Currently the Church publishes materials in over 100 languages.  During the faith's semi-annual general conferences, real-time interpretation in 96 languages is provided for attendees.  Around 800 interpreters and volunteers are needed to provide this service.  Translations of conference proceedings are then provided online, in the Church’s magazines, The Ensign and The Liahona, on DVD and in other formats.  A French speaker in New Caledonia can then read, watch or listen to these meetings in her first language. As can Kenyans, Mongolians, Peruvians and millions of others who speak dozens of other languages.  The Liahona magazine is translated into 47 languages each month. It contains messages from the leaders of the Church as well as other articles aimed to strengthen individuals, families and communities.

One of the distinguishing characteristics of the Church’s worldwide missionary program is the highly effective language learning system employed at the Church’s missionary training centers.  Some 50 languages are taught to new missionaries at the Missionary Training Center in Provo, Utah.  Those who meet missionaries are often amazed at their fluency in the local language.

Creating a Single Gospel Culture

At congregational and personal levels, local Church leaders are constantly reviewing the needs of Latter-day-Saints within their care.  What they strive to do is create a single culture of gospel unity to exist as a gentle umbrella over the many other rich cultures and traditions shared by the Mormon people. These aims do not compete against each other. This form of pastoral care focuses on spiritual needs as well as temporal or physical needs.  As our cultures and languages are so much of who we are, cultural and linguistic factors are vital to consider. Embracing the gospel of Jesus Christ does not require us to give up the things that make us who we are if they are not in conflict with the principles Christ taught.

Ultimately, it is a matter of balance and sensitivity.  Each member of the Church — whether elderly, middle-aged or young — has unique experiences and needs.  Some elderly Samoans in Brisbane, for example, need language assistance when they attend church services, as English is not their mother tongue.  But these elderly members are also very mindful of the needs of their children and grandchildren with respect to English competency. They recognize that English proficiency is vital for their children as they pursue their education and careers in a predominantly English-speaking country. In addition, many Samoans see the great value in preserving a love for and competency in Samoan language and culture, among youth and children. In addressing this issue of balance, there is an ever-present need for good judgment, sensitivity, patience and kindness.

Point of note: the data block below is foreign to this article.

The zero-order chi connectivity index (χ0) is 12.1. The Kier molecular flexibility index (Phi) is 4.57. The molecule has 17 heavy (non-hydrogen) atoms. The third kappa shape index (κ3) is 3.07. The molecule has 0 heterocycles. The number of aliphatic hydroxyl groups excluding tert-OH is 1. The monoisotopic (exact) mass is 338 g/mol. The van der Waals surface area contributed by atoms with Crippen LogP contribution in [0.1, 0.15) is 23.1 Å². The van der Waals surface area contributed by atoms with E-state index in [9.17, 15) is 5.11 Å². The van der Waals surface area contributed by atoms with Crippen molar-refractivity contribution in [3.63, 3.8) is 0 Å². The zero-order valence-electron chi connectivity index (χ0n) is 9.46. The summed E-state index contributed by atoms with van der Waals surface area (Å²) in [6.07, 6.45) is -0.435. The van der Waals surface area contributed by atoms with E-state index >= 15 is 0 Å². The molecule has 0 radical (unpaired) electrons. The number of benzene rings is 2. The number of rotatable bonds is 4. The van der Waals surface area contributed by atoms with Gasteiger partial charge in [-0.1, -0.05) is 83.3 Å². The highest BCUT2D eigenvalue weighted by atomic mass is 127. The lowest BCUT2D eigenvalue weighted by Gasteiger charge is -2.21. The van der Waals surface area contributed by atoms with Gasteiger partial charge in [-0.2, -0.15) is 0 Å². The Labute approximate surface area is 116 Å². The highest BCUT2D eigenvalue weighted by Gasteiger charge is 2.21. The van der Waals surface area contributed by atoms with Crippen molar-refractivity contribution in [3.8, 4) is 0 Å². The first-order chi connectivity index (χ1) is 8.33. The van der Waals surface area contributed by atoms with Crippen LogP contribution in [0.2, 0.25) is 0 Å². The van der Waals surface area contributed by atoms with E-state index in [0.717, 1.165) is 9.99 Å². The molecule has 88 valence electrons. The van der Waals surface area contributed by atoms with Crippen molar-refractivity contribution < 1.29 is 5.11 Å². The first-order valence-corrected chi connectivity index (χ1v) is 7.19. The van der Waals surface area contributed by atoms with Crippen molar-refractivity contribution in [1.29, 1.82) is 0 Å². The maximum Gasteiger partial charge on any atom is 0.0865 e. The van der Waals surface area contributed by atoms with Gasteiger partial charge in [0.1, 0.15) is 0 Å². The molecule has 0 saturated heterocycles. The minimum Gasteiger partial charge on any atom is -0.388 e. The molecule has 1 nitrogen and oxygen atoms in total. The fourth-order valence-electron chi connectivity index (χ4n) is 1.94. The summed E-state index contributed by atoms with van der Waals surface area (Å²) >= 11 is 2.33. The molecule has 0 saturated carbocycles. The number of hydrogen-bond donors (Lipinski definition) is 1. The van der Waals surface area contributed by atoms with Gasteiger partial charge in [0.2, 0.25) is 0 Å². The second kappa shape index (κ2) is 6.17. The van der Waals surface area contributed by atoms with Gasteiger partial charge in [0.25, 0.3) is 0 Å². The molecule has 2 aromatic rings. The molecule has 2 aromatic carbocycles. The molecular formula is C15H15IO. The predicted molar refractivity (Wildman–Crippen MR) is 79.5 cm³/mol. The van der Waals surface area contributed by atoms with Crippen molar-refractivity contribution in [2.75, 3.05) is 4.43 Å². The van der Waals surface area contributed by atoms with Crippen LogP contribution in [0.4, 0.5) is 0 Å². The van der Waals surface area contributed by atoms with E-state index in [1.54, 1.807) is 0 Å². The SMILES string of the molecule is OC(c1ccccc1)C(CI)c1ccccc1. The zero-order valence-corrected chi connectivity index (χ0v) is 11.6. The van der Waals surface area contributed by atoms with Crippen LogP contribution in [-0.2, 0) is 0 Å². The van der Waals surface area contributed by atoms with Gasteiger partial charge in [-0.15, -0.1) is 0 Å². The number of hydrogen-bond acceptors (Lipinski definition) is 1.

There is also a need for flexibility.  For example, if a Tongan person joins a congregation where worship services are delivered in English, and if her English competency is limited, ways will be found to help her worship alongside her fellow Church members.  Interpretation may be offered. A Tongan Sunday School class might be organized if there are others who would also benefit from this. If she speaks from the pulpit, or offers a prayer in a service, she may be more comfortable speaking or praying in Tongan.  In some locations, where there is a strong local need, special language congregations are organized.  Regardless of the customized approach, the intent is always to bless individuals, families and communities.

The message of The Church of Jesus Christ of Latter-day Saints is for all people.  It is a universal message of God's love for all of His children, of restored New Testament Christianity, of revelation, and of additional scripture testifying of Jesus Christ. Mormonism is a rich tapestry of millions of individuals, from diverse cultures and speaking the many languages of the world.   Overlaying the diversity of Mormon congregations, is an overarching theme and desire to become one with God, with our fellow Latter-day Saints, and with our neighbours and friends of other faiths.

Watch a video about the Church's approach to embracing cultural and linguistic diversity, and nurturing unity. Watch a similar video, in the Samoan language.